שנאה זו בעייה, וחינוך פותר אותה
ביום שישי בבוקר צויין יום השואה הבינלאומי, ולסנאט הצ’כי הוזמנה הורתי.
סבא של אמא היה סנאטור מכובד שפעם שירת את הקהילה כשליח ציבור במשך חמש עשרה שנה. סנאטור יוהן פולך מת בגטו טרזין בעוון היותו יהודי, אפילו שעיקר פעילותו היתה בתחום החינוכי.
אמא כנראה הוזמנה לאירוע משום שנכתב ספר אודות חלק מקורותיה בזמן השואה, שהייתה זוועה איומה ונוראה שטרם נראתה כמותה בהיסטוריה כולה, ולכן היא קצת התפרסמה.
למטה מופיע העתק מהנאום שהיא נשאה למדינה בה נולדה, הטקס שודר בטלוויזיה לאומה, ואני כמובן מאוד גאה בה, וגם שמח שניתנה לה ההזדמנות להשמיע להיסטוריה האדישה את דברה.
The Address Dita Krausová, survivor of Auschwitz-Birkenau concentration camp, On the Occasion of The Day of Holocaust Remembrance and קודםention of Crimes against Humanity Senate of the Parliament of the Czech Republic, 27th January 2023
Dear Sirs, Ladies
I am very honored to be invited to the Senate of the Czech Republic. I heard about the Senate of the Czechoslovak Republic at home when I was still a preschooler. My parents showed me the Rudolfinum building, the former seat of the Senate, where my grandfather, Professor Johann Polach, was a senator for the Social Democratic Party. I even have his photograph from his membership card with the stamp of the Senate. It was preserved thanks to my grandmother, who survived Terezín. However, my grandfather died in Terezín.
I grew up in a Jewish family, but I didn’t know we were Jewish. My parents did not observe any Jewish customs, did not celebrate Jewish holidays, and did not go to synagogue. I learned that I was Jewish only from a classmate in the second grade of elementary school.
For almost three years, I was imprisoned in concentration camps, where I lost my parents and most of my relatives. I was 16 when I returned alone to Prague in June 1945. I had no home and I lacked years of education, for I had been forbidden to go to school from the age of ten. I was one of the youngest Jewish children in Czechoslovakia to survive the war.
In 1947 I married Otto Kraus, who also survived the concentration camps, where his parents and brother died. As a young man, he wanted to emigrate to Palestine, to help build a Jewish state. When the State of Israel was created in 1948, the opportunity arose to fulfill this dream. In the meantime, we already had our first-born son Peter-Simon and in 1949 our little family left for Israel, together with a group of other Jewish survivors.
The first few years we lived in a kibbutz where our daughter Michaela was born. Then we moved to the children’s village Hadassim, which was founded after World War II, in order to provide a home for Jewish orphans from Europe. Otto and I worked there as teachers. Our son Ronny was born in Hadassim. When we retired, we moved to the seaside town of Netanya. I still live there today, now alone, Otto died in 2000.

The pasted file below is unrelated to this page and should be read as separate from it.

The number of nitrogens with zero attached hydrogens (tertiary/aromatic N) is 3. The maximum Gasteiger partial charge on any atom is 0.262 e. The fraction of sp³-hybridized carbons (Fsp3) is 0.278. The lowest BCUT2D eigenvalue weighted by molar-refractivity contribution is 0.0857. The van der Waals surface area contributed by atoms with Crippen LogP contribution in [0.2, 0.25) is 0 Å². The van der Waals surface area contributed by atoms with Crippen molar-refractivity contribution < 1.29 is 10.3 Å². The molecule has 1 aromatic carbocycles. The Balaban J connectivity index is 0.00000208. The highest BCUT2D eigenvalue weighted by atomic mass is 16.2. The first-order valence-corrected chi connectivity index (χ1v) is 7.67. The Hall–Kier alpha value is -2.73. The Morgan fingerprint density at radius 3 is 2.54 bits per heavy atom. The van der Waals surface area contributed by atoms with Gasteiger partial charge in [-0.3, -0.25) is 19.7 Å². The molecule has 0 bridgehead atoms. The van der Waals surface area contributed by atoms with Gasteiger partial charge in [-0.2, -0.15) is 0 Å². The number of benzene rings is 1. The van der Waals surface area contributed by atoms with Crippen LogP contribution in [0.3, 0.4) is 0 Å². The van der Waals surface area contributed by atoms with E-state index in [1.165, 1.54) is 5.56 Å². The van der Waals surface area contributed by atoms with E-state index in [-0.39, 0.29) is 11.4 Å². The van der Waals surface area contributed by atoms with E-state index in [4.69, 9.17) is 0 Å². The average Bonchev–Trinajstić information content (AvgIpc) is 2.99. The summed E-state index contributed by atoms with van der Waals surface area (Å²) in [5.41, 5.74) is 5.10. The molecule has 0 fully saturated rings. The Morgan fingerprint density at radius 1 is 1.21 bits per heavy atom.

As a child, I didn’t think about why we Jews were being persecuted. That’s just the way it is. Only in later years I started dealing with the topic of anti-Semitism. By the way, anti-Semitism is actually a misnomer. Arabs are also Semites, but anti-Semitism is not directed against them. Properly, this attitude should be called anti-Judaism.
Judaism, unlike other faiths, is both a religion and a nationality. When a Jew converts to another faith, he remains a Jew nationality. The Jews experienced this fatally under Hitler’s Nazi regime Even if they were baptized to escape persecution, they were still considered to be Jews and were sent to their deaths.
But why are Jews so hated? I do not see any fundamental differences between us and other nations. Jews are rich and poor, decent and nasty, gifted and stupid (I know this because I was a teacher), honest and crooked (I know that too, because they have also robbed me). We are just like any other nation.
Since 1989 I have been coming to Prague quite often. It’s a beautiful city that I love. This is where I was born, here people speak my mother tongue, here the lilac blooms in spring and the chestnuts ripen in autumn. What’s more, both countries, Israel and the Czech Republic, have been cooperating intensively for a long time and the relations between them are more than friendly. I feel safe in the Czech Republic, I have friends here, it is my home.
But I also have a second home, Israel, where I have been living for more than seventy years. There too I am at home, there I have a son, 2 daughters-in-law, three grandsons and one granddaughter, 4 great-grandchildren, the graves of my loved ones, the sun, and the sea.
I often go to schools and tell students about “my” Holocaust. They always listen attentively, and at the end they often ask: “What would you like us to learn from you? What is your message?”
And I beg them: “When you have children, educate them against hatred. Don’t tell them they mustn’t play with a boy because he’s black or with a girl because her eyes are slanted. Hatred is evil, it only causes suffering and war.”
I thank the esteemed Senate of the Czech Republic for their invitation and for listening to my story.
עד כאן ציטוט, ובעבורי כמובן יש לו הרבה משמעות. למעשה, דומני שמסר די דומה גם מופיע כעיקרה של היהדות.
למרבה הצער, שנאה זו עדיין בעייה, אבל שימת גבולות נחרצים וחינוך יכולים לטפל בה.
קישור למאמר בשם- הגורל היהודי פגש את אמא שלי.
ניתן להגיב למאמר הזה בתחתית העמוד, בצורה מכובדת ובהתאם למדיניות האתר.